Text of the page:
Iconic American comedian and actress Betty White, whose groundbreaking career spanned decades, has died at age 99, US media outlets have reported.
Jeff Witjas, White’s agent and close friend, told People magazine in a statement on Friday that “even though Betty was about to be 100, I thought she would live forever”.
“I will miss her terribly and so will the animal world that she loved so much. I don’t think Betty ever feared passing because she always wanted to be with her most beloved husband Allen Ludden. She believed she would be with him again,” Witjas said.
Citing law enforcement sources, TMZ first reported that White died at her home on Friday morning, less than three weeks before her 100th birthday on January 17.
The Washington Post also confirmed White’s death, citing her agent. No cause of death was specified, the newspaper said.
Perhaps best known for her memorable roles on “The Golden Girls” and “The Mary Tyler Moore Show”, White’s decades-long career blazed a trail for other female comedians and actresses in the United States.
In a youth-driven industry where an actress above age 40 often faces career twilight, White remained a star in her 60s and became a pop culture phenomenon in her 80s and 90s.
Playing on her imminent likability, White was still starring in the TV sitcom “Hot in Cleveland” at age 92, until it was cancelled in late 2014.
White said her longevity was a result of good health, good fortune and loving her work.
“It’s incredible that I’m still in this business and that you are still putting up with me,” White said in an appearance at the 2018 Emmy Awards ceremony, where she was honoured for her long career. “It’s incredible that you can stay in a career this long and still have people put up with you. I wish they did that at home.”
In her last Twitter post on December 28, White shared a recent interview she gave to People magazine before her centennial birthday.
She said she was “so lucky to be in such good health and feel so good” at her age, telling the US outlet that she was “born a cockeyed optimist”.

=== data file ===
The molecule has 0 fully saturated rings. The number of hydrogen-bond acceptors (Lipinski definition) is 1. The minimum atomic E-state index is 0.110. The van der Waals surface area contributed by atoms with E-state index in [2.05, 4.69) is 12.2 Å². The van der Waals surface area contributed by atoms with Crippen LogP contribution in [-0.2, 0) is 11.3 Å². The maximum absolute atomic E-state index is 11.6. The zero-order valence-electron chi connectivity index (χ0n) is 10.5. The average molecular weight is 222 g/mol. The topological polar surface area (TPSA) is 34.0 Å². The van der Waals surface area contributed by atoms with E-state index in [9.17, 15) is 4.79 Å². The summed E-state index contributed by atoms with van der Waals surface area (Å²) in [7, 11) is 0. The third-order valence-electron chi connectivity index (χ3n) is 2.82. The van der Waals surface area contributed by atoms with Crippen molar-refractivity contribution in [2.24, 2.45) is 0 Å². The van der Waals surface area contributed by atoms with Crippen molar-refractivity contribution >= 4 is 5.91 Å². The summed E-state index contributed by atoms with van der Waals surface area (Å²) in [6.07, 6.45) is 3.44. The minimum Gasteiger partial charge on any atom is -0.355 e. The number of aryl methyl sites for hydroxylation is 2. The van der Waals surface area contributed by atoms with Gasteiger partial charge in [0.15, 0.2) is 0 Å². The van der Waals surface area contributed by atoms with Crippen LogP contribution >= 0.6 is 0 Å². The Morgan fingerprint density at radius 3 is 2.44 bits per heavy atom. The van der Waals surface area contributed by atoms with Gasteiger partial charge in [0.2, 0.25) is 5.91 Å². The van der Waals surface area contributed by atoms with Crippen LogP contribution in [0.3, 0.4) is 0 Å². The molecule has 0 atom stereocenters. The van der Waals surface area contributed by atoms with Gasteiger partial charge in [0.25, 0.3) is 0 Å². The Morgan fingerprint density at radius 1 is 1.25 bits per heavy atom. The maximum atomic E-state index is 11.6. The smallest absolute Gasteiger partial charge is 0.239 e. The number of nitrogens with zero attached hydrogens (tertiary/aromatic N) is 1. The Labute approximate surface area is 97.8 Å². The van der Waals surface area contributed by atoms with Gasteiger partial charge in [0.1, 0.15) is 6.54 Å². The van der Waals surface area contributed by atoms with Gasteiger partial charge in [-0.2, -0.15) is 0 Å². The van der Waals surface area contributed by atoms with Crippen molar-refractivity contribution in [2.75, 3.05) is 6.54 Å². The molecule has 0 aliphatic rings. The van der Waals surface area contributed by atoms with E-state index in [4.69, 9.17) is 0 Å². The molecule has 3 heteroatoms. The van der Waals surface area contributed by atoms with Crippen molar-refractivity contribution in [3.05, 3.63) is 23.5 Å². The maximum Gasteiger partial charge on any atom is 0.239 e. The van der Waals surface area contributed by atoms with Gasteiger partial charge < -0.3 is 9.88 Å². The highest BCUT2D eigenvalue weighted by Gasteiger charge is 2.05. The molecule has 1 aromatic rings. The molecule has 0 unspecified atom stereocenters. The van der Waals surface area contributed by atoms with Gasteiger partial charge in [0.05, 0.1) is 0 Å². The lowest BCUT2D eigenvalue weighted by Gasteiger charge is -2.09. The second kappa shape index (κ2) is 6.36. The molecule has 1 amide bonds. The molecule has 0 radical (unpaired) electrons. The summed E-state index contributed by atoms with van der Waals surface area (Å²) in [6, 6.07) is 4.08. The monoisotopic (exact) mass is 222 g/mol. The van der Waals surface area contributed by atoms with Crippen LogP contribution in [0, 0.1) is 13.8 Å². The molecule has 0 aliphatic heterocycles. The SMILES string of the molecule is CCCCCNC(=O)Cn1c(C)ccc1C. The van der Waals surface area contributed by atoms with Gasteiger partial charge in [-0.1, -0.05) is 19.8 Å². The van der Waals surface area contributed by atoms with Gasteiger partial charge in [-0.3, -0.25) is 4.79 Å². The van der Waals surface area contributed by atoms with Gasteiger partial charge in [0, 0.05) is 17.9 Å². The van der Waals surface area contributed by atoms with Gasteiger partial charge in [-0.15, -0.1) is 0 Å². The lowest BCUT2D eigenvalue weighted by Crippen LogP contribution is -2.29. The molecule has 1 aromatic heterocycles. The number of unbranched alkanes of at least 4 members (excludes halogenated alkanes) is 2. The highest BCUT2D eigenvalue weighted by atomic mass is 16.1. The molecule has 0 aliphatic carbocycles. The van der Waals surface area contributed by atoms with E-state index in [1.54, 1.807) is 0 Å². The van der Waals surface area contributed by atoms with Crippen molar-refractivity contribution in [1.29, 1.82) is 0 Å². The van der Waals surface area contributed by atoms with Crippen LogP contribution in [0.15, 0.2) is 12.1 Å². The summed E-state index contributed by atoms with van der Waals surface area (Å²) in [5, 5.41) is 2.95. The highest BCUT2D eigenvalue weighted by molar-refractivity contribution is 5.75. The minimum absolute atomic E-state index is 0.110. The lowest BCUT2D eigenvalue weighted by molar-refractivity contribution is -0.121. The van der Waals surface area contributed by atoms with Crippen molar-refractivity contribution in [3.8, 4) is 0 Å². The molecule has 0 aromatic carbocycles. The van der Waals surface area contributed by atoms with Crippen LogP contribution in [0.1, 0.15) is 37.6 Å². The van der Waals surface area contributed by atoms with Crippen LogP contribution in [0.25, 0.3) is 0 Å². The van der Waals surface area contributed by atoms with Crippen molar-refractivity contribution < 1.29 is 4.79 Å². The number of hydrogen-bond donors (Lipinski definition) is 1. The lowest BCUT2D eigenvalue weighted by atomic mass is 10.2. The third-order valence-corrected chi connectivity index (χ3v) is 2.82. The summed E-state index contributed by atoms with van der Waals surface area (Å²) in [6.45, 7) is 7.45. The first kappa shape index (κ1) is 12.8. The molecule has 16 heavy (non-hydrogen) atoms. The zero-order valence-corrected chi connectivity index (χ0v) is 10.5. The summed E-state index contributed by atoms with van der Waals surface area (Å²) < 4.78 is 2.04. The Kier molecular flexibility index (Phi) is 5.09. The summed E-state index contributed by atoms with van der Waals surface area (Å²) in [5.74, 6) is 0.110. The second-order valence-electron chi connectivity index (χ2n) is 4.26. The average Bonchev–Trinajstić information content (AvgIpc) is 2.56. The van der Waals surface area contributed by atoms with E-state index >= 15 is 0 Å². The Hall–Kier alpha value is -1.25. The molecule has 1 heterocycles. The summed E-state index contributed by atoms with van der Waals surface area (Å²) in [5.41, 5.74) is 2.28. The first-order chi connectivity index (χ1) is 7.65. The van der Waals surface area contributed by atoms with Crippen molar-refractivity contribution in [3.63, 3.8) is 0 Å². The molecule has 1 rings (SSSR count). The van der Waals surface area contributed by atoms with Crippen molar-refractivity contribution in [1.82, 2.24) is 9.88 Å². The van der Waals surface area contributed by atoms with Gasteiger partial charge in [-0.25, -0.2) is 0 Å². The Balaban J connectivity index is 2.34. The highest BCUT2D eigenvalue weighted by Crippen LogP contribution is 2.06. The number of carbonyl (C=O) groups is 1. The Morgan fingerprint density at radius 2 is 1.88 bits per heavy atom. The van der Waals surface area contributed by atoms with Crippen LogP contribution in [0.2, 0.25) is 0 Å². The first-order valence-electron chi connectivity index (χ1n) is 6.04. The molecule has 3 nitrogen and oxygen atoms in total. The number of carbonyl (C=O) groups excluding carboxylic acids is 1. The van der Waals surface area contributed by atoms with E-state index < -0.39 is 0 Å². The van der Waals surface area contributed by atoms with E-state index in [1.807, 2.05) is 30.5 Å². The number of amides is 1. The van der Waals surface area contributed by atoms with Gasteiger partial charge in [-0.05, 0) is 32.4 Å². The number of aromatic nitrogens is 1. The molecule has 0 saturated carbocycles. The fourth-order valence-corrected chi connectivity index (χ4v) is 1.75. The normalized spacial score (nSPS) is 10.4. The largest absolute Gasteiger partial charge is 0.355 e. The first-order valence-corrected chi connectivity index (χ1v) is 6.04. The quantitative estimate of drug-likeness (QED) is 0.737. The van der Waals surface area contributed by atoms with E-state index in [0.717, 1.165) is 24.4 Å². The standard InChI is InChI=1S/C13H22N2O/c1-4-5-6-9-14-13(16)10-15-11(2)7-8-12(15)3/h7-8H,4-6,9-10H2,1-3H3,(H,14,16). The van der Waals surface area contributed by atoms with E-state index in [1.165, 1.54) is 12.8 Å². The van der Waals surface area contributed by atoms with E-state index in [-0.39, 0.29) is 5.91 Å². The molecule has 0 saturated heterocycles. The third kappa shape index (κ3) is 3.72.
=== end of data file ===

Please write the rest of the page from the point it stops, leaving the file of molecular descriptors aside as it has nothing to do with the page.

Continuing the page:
— Betty White (@BettyMWhite) December 28, 2021
“I got it from my mom, and that never changed,” she said. “I always find the positive.”
Born Betty Marion White on January 17, 1922, in Oak Park, Illinois, her family moved to Los Angeles during the Great Depression, where she attended Beverly Hills High School.
White started her entertainment career in radio in the late 1930s, and by 1939 had made her TV debut singing on an experimental channel in Los Angeles. After serving in the American Women’s Voluntary Service, which helped the US effort during World War II, she was a regular on Hollywood on Television, a daily five-hour live variety show, in 1949.
A few years later she became a pioneering woman in television by co-founding a production company and serving as a co-creator, producer and star of the 1950s sitcom “Life With Elizabeth”.
Through the 1960s and early 70s, White was seen regularly on television, hosting coverage of the annual Tournament of Rose Parade and appearing on game shows such as Match Game, and Password. She married Password host Allen Ludden, her third and final husband, in 1963.
White reached a new level of success on The Mary Tyler Moore Show, playing the host of a home-making television show, the snide, lusty Sue Ann Nivens, whose credo was “a woman who does a good job in the kitchen is sure to reap her rewards in other parts of the house”.
White won best-supporting actress Emmys for the role in 1975 and 1976. She won another Emmy in 1986 for The Golden Girls, a sitcom about four older women living together in Miami that featured an age demographic rarely highlighted on American television.
White was also nominated for an Emmy six other times for her portrayal of the widowed Rose Nylund, a sweet, naive and ditzy Midwesterner, on the show, which ran from 1985 to 1992 and was one of the top-rated series of its time.
Tributes poured in for White after news of her death broke on Friday afternoon.
“RIP Betty White, the only [Saturday Night Live] host I ever saw get a standing ovation at the after party,” Seth Meyers, an SNL alum and host of Late Night with Seth Meyers, wrote on Twitter. “A party at which she ordered a vodka and a hotdog and stayed til the bitter end.”
Actor and director Henry Winkler said it was “very hard to absorb” the news of White’s death, but thanked her for her “humor, warmth and activism”.
Actor George Takei described White as a “national treasure” and urged people to raise a toast to her at midnight. White “has joined the heavens to delight the stars with her inimitable style, humor, and charm”, Takei wrote on Twitter.
Comedian Kathy Griffin also said: “She was as sharp and funny as she was soft and wise and no matter how long this world continues to spin, there will be only one Betty White.”
Our national treasure, Betty White, has passed just before her 100th birthday. Our Sue Ann Nivens, our beloved Rose Nylund, has joined the heavens to delight the stars with her inimitable style, humor, and charm. A great loss to us all. We shall miss her dearly.
— George Takei (@GeorgeTakei) December 31, 2021